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Editorial of the Day (19th June): High Cost of Global Economic Decoupling

Context: Recently, the U.S. President Joe Biden announced a new round of tariffs on Chinese imports, raising fears of a new phase of economic decoupling.

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  • Economic interdependence has become a national security issue for the West, with United States’ political rhetoric suggesting China may weaponize economic vulnerabilities.
  • The Biden administration’s tariff decisions are politically motivated, rather than economically, focusing on goods that will receive tariff increases.

The Story in the Tariffs

  • Electric Vehicles (EVs): The U.S. imports few EVs from China, but the decision to increase tariffs on these imports aligns with the pro-union stance and supports the United Auto Workers’ efforts to boost domestic EV manufacturing.
    • The tariffs, quadrupled from 25%, reflect fears of the Chinese car and battery industry’s ability to outcompete U.S. automakers.
  • Medical Devices: New tariffs on medical devices aim to reduce dependency on China.
    • China has been the main source of U.S. medical equipment, with imports reaching $640 million in 2023.
    • Many American healthcare businesses operate in China due to its growing healthcare needs.
    • Rising mistrust between China and the U.S. pressures the private sector and could increase healthcare costs for patients in both countries.

The Long-Term Effects

  • The continuation of Trump-era tariffs seems a response to an aggressive China, but the global economic situation contradicts geopolitical realities. The cycle of tit-for-tat tariffs exacerbates protectionism, encouraging other countries to follow suit.
  • New import restrictions on Chinese clean energy products could delay global green transition targets and the expansion of renewables. Western multinationals dependent on China’s consumer market may see reduced earnings due to China’s slowing growth and rising household debts.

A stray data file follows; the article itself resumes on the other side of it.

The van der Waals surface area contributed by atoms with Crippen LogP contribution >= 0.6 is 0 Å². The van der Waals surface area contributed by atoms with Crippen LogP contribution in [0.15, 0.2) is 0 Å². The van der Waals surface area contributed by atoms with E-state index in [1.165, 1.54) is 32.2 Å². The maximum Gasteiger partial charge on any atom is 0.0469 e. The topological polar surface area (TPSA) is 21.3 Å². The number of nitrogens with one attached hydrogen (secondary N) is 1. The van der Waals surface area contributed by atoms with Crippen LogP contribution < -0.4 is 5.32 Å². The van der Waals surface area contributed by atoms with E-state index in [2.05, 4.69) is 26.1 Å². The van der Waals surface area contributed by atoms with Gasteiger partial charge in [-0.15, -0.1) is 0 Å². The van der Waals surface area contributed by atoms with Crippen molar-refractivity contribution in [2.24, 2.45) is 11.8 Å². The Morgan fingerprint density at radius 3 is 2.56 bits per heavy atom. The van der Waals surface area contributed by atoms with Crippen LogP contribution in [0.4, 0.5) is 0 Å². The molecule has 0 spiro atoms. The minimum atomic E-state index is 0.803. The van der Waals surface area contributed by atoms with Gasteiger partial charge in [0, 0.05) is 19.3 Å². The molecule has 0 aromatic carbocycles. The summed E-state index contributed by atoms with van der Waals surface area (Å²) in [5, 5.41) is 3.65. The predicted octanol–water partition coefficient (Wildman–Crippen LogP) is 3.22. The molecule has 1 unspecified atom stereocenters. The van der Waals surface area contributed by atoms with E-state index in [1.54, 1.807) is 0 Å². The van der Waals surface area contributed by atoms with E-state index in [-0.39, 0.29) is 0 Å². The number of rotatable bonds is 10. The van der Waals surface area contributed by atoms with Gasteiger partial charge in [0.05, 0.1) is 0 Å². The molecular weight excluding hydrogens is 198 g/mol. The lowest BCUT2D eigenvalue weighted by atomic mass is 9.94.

Impact on Other Countries

  • Australia and Brazil: Resource-rich countries like Australia and Brazil could suffer from reduced exports and lower iron-ore prices due to a slowing Chinese economy. Diversifying into other markets is challenging for these countries.
  • European Union: The EU’s strategy to de-risk trade in critical raw minerals with China might provoke China to tighten control over the supply chain, potentially leading to a China-led mineral-rich grouping dictating green trade terms.
  • Southeast Asia: Southeast Asia may benefit from shifting production and investment from China but remains highly dependent on Chinese technology and investment. The region’s potential to replace China as a major supplier could be jeopardised by stricter U.S. rules of origin.
  • India’s Position: India could benefit from decoupling dynamics but faces challenges in gaining global market share due to its developing manufacturing sector. Despite government initiatives, India competes with South and Southeast Asian neighbours in low-end manufacturing and remains economically entangled with China.

Potential Crisis

  • The cycle of escalation shows no signs of ending.
  • Global investors are likely to feel the psychological impact of decoupling deeply. The U.S.’s strategy involves distancing itself from the World Trade Organization (WTO), blocking judge appointments to the WTO Appellate Body and paralysing the adjudicatory process.
  • The geopolitical rivalry and economic fragmentation endanger the liberal international order, benefiting neither the U.S., China, nor the rest of the world.

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